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UN mission in Mali justifies flights amid sanctions restrictions

DAKAR, January 16 (Reuters) - The UN peacekeeping mission in Mali has grounded its flights amid discussions over sanctions that have closed air and land borders to the West African country.

The Economic Community of West African States (ECOWAS) and the regional monetary union sanctioned Mali last week after its caretaker government, set up in the wake of the 2020 and 2021 coups, proposed postponing planned elections by up to four years. Read more

"MINUSMA needs to temporarily suspend all flights. We are in discussions with our Malian partners about the new mechanism for approving MINUSMA flights," a spokesman said, adding that he expected a solution "very soon".

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MINUSMA has over 13,000 troops trying to stem the violence in the northern and central West African country, with Islamist groups linked to al-Qaeda and Islamic State carrying out regular attacks on civilians, soldiers and UN bases.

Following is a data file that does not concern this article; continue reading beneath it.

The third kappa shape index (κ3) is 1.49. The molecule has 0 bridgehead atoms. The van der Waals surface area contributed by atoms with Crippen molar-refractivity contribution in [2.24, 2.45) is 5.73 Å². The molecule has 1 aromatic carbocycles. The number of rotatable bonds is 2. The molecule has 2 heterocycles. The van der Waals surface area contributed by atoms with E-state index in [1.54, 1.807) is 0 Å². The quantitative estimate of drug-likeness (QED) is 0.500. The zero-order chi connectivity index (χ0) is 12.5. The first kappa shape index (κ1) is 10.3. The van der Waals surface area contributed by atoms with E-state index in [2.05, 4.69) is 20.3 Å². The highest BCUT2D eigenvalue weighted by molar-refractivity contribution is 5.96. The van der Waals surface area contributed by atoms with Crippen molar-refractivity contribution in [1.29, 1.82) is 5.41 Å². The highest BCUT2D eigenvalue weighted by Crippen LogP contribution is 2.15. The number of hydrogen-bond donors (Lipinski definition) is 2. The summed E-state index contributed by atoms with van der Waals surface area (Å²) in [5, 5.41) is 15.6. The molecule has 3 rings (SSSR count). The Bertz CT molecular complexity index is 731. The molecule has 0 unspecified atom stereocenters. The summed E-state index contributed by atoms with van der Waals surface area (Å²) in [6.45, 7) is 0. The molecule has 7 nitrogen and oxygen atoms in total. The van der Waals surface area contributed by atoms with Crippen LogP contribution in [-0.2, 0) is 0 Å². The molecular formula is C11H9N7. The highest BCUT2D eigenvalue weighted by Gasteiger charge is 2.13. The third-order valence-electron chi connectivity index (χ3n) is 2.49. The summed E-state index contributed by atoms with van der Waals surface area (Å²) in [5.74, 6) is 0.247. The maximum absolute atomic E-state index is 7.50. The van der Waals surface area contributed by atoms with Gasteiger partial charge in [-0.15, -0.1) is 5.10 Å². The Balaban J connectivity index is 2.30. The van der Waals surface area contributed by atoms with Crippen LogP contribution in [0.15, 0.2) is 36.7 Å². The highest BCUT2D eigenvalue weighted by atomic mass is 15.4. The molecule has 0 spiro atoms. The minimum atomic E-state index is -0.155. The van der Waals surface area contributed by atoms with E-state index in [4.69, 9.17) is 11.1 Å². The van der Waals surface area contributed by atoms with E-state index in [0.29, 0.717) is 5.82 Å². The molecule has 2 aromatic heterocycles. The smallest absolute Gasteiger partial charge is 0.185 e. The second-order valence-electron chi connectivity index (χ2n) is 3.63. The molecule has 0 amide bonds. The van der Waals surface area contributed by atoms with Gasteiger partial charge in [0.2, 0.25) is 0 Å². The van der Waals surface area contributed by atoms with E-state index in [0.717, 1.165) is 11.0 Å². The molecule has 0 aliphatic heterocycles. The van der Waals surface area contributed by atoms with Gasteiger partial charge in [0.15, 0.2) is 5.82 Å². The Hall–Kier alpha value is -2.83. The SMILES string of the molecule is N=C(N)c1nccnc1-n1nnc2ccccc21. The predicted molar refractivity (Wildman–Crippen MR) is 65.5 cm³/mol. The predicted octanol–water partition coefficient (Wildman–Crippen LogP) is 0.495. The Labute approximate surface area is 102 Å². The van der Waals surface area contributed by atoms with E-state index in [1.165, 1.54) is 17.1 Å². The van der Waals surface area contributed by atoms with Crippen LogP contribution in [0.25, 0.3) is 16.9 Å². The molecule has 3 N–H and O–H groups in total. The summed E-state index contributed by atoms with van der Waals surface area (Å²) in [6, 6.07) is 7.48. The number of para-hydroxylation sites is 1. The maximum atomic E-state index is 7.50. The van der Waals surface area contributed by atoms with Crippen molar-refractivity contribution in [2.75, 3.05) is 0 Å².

The mission has recorded about 230 deaths since 2013, making it the deadliest of UN peacekeeping missions.

(This story officially aims to delete the fifth paragraph after MINUSMA clarification, which omitted mention of aid deliveries)

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Reporting by Edward McAllister; Edited by Kevin Liffey

Our standards: Thomson Reuters Trust Principles.

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